65. Helming L, Gordon S. Macrophage fusion induced by IL-4 alternative activation is a multistage process involving multiple target molecules. Eur J Immunol. 2007;37:33–42. [PubMed]
66. Helming L, Gordon S. The molecular basis of macrophage fusion. Immunobiology. 2007;212:785–793. [PubMed]
67. McNally AK, DeFife KM, Anderson JM. Interleukin-4-induced macrophage fusion is prevented by inhibitors of mannose receptor activity. Am J Pathol. 1996;149:975–985. [PubMed]
68. Yagi M, Miyamoto T, Sawatani Y, Iwamoto K, Hosogane N, Fujita N, et al. DC-STAMP is essential for cell-cell fusion in osteoclasts and foreign body giant cells. J Exp Med. 2005;202:345–351. [PMC free article] [PubMed]
69. Helming L, Winter J, Gordon S. The scavenger receptor CD36 plays a role in cytokine-induced macrophage fusion. J Cell Sci. 2009;122:453–459. [PubMed]
70. Van den Bossche J, Bogaert P, van Hengel J, Guerin CJ, Berx G, Movahedi K, et al. Alternatively activated macrophages engage in homotypic and heterotypic interactions through IL-4 and polyamine-induced E-cadherin/catenin complexes. Blood. 2009;114:4664–4674. [PubMed]
71. Vignery A. Macrophage fusion: The making of osteoclasts and giant cells. J Exp Med. 2005;202:337–340. [PMC free article] [PubMed]
72. Pawelek JM. Tumour-cell fusion as a source of myeloid traits in cancer. The Lancet Oncology. 2005;6:988–993. [PubMed]
73. Rachkovsky M, Sodi S, Chakraborty A, Avissar Y, Bolognia J, McNiff JM, et al. Melanoma x macrophage hybrids with enhanced metastatic potential. Clin Exp Metastasis. 1998;16:299–312. [PubMed]
74. Busund LTR, Killie MK, Bartnes K, Seljelid R. Spontaneously formed tumorigenic hybrids of Meth A sarcoma cells and macrophages in vivo. Int J Cancer. 2003;106:153–159. [PubMed]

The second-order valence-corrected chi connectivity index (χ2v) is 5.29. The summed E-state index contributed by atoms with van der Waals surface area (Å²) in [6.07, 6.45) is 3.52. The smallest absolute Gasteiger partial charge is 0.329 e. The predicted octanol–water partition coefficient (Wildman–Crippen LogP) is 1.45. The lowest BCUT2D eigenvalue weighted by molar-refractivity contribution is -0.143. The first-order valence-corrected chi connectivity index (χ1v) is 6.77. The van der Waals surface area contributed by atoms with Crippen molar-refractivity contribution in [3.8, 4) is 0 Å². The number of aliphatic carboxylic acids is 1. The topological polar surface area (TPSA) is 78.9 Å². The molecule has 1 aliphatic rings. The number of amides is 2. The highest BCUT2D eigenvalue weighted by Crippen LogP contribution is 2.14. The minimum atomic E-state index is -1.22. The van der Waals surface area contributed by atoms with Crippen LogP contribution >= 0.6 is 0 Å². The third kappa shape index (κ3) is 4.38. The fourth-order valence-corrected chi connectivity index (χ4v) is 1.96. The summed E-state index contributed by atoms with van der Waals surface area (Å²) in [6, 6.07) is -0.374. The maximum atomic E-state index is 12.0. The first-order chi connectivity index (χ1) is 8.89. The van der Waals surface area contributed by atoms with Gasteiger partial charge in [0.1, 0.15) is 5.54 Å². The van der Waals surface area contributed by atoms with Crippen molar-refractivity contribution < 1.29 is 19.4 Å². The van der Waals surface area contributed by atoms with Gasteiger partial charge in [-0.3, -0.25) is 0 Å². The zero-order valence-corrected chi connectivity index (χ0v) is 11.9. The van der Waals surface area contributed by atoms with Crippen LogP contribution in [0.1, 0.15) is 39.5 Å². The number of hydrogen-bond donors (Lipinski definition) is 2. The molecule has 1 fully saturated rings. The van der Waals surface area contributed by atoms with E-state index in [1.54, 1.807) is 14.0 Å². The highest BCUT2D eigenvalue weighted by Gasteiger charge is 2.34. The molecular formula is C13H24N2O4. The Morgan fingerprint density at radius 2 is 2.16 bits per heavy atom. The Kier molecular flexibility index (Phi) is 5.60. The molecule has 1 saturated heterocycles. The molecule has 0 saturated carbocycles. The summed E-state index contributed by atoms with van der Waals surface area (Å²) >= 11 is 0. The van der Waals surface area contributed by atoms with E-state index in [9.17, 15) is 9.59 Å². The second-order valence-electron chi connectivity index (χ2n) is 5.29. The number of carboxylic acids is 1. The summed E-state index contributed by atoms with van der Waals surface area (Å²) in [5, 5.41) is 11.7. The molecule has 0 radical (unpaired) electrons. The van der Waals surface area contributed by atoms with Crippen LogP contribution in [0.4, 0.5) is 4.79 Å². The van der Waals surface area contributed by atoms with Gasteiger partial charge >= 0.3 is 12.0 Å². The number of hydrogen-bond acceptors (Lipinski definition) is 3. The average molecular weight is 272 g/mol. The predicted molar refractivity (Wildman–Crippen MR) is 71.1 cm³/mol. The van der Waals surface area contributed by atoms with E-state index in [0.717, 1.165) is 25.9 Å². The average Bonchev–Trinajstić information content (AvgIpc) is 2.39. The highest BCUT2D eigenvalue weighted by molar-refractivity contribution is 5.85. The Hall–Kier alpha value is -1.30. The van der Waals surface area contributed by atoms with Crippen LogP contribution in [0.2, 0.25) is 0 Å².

75. Guy CT, Cardiff RD, Muller WJ. Induction of mammary tumors by expression of polyomavirus middle T oncogene: A transgenic mouse model for metastatic disease. Mol Cell Biol. 1992;12:954–961. [PMC free article] [PubMed]
76. Wyckoff J, Wang W, Lin EY, Wang Y, Pixley F, Stanley ER, et al. A paracrine loop between tumor cells and macrophages is required for tumor cell migration in mammary tumors. Cancer Res. 2004;64:7022–7029. [PubMed]
77. Mohamed MM, Sloane BF. Cysteine cathepsins: Multifunctional enzymes in cancer. Nat Rev Cancer. 2006;6:764–775. [PubMed]
78. Gocheva V, Joyce JA. Cysteine cathepsins and the cutting edge of cancer invasion. Cell Cycle. 2007;6:60–64. [PubMed]
79. Palermo C, Joyce JA. Cysteine cathepsin proteases as pharmacological targets in cancer. Trends Pharmacol Sci. 2008;29:22–28. [PubMed]
80. Turk V, Turk B, Turk D. Lysosomal cysteine proteases: Facts and opportunities. EMBO J. 2001;20:4629–4633. [PubMed]
81. Jedeszko C, Sloane BF. Cysteine cathepsins in human cancer. Biol Chem. 2004;385:1017–1027. [PubMed]
82. Joyce JA, Baruch A, Chehade K, Meyer-Morse N, Giraudo E, Tsai FY, et al. Cathepsin cysteine proteases are effectors of invasive growth and angiogenesis during multistage tumorigenesis. Cancer Cell. 2004;5:443–453. [PubMed]
83. Gocheva V, Zeng W, Ke D, Klimstra D, Reinheckel T, Peters C, et al. Distinct roles for cysteine cathepsin genes in multistage tumorigenesis. Genes Dev. 2006;20:543–556. [PubMed]
84. Vasiljeva O, Papazoglou A, Kruger A, Brodoefel H, Korovin M, Deussing J, et al. Tumor cell-derived and macrophage-derived cathepsin B promotes progression and lung metastasis of mammary cancer. Cancer Res. 2006;66:5242–5250. [PubMed]